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    At-sea distribution and prey selection of Antarctic petrels and commercial fisheries

    Request Meeting Document
    Document Number:
    WG-EMM-16/P15
    Author(s):
    S. Descamps, A. Tarroux, Y. Cherel, K. Delord, O.R. Godø, A. Kato, B.A. Krafft, S.-H. Lorentsen, Y. Ropert-Coudert, G. Skaret and Ø. Varpe
    Submitted By:
    Dr Andrew Lowther (Norway)
    Approved By:
    Dr Olav Rune Godø (Norway)
    Publication:
    PLoS One (2016) (in press)
    Abstract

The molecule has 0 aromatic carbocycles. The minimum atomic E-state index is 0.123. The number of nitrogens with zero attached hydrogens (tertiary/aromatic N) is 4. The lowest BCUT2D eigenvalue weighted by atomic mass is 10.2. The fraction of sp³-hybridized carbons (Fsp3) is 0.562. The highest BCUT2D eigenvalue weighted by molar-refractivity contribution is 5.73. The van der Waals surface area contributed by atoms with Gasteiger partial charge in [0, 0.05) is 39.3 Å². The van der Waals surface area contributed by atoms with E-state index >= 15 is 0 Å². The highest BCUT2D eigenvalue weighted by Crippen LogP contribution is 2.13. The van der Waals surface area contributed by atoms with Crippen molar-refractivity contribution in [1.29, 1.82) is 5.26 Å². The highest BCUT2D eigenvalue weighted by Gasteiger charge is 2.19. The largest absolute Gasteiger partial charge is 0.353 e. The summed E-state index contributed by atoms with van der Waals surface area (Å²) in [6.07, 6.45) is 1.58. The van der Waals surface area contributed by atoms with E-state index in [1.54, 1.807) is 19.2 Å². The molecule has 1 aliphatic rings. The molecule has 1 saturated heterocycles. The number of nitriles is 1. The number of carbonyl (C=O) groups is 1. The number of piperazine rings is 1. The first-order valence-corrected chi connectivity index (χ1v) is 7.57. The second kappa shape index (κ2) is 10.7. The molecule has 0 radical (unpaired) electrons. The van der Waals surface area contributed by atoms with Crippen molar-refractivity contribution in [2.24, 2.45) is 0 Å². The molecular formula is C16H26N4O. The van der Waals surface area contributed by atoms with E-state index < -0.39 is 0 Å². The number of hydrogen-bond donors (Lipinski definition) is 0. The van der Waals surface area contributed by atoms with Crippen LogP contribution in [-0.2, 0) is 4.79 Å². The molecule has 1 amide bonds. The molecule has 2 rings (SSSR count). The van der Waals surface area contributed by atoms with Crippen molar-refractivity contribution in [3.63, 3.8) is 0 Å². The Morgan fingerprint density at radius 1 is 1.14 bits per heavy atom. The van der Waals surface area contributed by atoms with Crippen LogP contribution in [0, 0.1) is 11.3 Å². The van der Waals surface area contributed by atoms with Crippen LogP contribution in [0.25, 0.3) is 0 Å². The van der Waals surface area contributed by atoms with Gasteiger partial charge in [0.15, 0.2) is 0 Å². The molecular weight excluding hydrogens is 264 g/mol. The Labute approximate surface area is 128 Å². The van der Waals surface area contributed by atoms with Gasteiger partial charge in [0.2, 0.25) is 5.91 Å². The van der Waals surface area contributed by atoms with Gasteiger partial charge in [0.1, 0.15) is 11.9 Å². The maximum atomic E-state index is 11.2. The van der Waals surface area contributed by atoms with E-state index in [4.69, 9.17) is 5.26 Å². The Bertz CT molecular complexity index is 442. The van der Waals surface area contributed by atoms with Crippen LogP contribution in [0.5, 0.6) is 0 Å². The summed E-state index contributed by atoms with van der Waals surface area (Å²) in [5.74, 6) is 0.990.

Commercial fisheries may impact marine ecosystems and affect populations of predators like seabirds. In the Southern Ocean, there is an extensive fishery for Antarctic krill Euphausia superba that is projected to increase further. Comparing distribution and prey selection of fishing operations versus predators is needed to predict fishery-related impacts on krill-dependent predators. In this context, it is important to consider not only predators breeding near the fishing grounds but also the ones breeding far away and that disperse during the non- overlap between the distribution of the Antarctic krill fisheries and the distribution of a krill dependent seabird, the Antarctic petrel Thalassoica antarctica, during both the breeding and non-breeding season. We tracked birds from the world biggest Antarctic petrel colony (Svarthamaren, Dronning Maud Land), located >1000 km from the main fishing areas, during three consecutive seasons. The overall spatial overlap between krill fisheries and Antarctic petrels was limited but varied greatly among and within years, and was high in some periods during the non-breeding season. In a second step, we described the length frequency distribution of Antarctic krill consumed by Antarctic petrels, and compared this with results from fisheries, as well as from diet studies in other krill predators. Krill taken by Antarctic petrels did not differ in size from that taken by trawls or from krill taken by most Antarctic krill predators. Selectivity for specific Antarctic krill stages seems generally low in Antarctic predators. Overall, our results show that competition between Antarctic petrels and krill fisheries is currently likely negligible. However, if krill fisheries are to increase in the future, competition with the Antarctic petrel may occur, even with birds breeding thousands of kilometers away. 

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